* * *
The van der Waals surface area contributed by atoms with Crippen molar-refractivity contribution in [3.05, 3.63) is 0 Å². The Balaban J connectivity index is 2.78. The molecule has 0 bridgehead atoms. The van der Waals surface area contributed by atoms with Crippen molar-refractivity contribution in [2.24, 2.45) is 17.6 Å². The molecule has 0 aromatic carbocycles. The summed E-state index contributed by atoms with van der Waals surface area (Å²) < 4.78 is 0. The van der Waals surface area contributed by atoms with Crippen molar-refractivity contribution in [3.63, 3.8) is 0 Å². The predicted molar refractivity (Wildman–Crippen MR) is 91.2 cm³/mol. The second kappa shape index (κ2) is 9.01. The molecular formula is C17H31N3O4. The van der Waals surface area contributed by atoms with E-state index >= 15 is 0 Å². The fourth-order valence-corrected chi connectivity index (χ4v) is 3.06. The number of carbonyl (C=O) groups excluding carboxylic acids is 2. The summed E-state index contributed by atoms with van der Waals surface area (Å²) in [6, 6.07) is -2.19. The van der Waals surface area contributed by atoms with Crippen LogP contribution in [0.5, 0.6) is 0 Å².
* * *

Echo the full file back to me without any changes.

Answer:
The van der Waals surface area contributed by atoms with Crippen molar-refractivity contribution in [3.05, 3.63) is 0 Å². The Balaban J connectivity index is 2.78. The molecule has 0 bridgehead atoms. The van der Waals surface area contributed by atoms with Crippen molar-refractivity contribution in [2.24, 2.45) is 17.6 Å². The molecule has 0 aromatic carbocycles. The summed E-state index contributed by atoms with van der Waals surface area (Å²) < 4.78 is 0. The van der Waals surface area contributed by atoms with Crippen molar-refractivity contribution in [3.63, 3.8) is 0 Å². The predicted molar refractivity (Wildman–Crippen MR) is 91.2 cm³/mol. The second kappa shape index (κ2) is 9.01. The molecular formula is C17H31N3O4. The van der Waals surface area contributed by atoms with E-state index >= 15 is 0 Å². The fourth-order valence-corrected chi connectivity index (χ4v) is 3.06. The number of carbonyl (C=O) groups excluding carboxylic acids is 2. The summed E-state index contributed by atoms with van der Waals surface area (Å²) in [6, 6.07) is -2.19. The van der Waals surface area contributed by atoms with Crippen LogP contribution in [0.5, 0.6) is 0 Å².